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Presidential Confidential

The President's Mystery Story
An Exciting Novel of a Man, a Problem, and Five Million Dollars


Like most intelligent men and women, President Franklin D. Roosevelt enjoys a good detective or mystery story. But good ones are hard to find and no one knows this better than the President.

I remember that we talked of mystery stories some years ago at the Executive Mansion in Albany when Roosevelt was Governor of New York.

"A good detective story," he remarked at that time, is the answer to Lowell's question, 'What is so rare as a day in June?' Hundreds of such novels are published every year, but only a few are really worth the time and attention of intelligent readers. Even in the good ones there is often a sameness. Some one finds the corpse and then the detective tracks down the murderer. I do not believe that such stories have to follow an inevitable pattern or formula."

More than once in the years that followed, the President and I talked about detective stories, talked enthusiastically but critically, as only addicts can discuss a favorite weakness. We were agreed that in their best form they appealed to the detective instinct in us all: they were a literary game, an intellectual recreation less purely intellectual than chess but more dramatic and exciting.

One day, when President Roosevelt had again voiced his opinion about the lack of novelty in mystery stories, I asked him if he had ever thought of writing one himself. He chuckled and smiled with a slight trace of embarrassment.

"To tell you the truth," he confessed, "I have often thought about it. In fact I have carried the plot for a mystery in my mind for years."

"Then why haven't you written it?" was my natural question. "You seem to find the time for everything else."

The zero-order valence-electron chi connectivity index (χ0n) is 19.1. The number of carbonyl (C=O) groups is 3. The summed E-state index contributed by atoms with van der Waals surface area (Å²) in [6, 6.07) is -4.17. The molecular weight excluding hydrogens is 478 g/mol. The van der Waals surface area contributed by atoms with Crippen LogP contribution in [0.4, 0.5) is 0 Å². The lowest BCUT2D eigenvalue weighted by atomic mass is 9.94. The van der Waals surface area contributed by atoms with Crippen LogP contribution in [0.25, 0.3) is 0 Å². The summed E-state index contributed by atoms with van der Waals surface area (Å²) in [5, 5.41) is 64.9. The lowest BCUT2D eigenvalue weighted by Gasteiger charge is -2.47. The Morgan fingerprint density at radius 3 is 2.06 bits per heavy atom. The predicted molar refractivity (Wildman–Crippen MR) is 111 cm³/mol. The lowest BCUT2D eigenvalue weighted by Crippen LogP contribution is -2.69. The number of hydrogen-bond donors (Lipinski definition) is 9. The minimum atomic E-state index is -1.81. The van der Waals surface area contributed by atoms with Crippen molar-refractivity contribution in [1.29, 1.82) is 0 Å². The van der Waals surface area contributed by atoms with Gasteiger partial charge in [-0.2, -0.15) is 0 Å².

"Well, I haven't had the time for that," he protested. "But there's another and even more important reason — I can't find the solution to my own plot! And I've never found any one else who could solve it, either."

"I'd like to hear it," I said rashly.

His look and his grin were challenging, daring me in advance.

"All right!" he exclaimed. "You brought it on yourself. Here in a nutshell is the idea. The principal character in my story is a man of considerable wealth. Perhaps he has six or seven million dollars tied up, as such fortunes naturally are, in a variety of investments — stocks, bonds, and real estate. My millionaire is not an old man — just over forty and wise enough to feel that his life is only beginning. But he's tired, fed up with his surroundings and habits. Perhaps, too, the sameness of his middle-aged routine has begun to wear him down. Furthermore, he is disheartened at the hollowness of all the superficial friendship surrounding him. The men at the club smile and slap him on the back but they go away to do him in the eye. Finally he has an ambition, a dream.

"So, in the trite old expression of another generation, he would like 'to get away from it all.'

"Only in this case there is a difference — he would like also to get away with it all.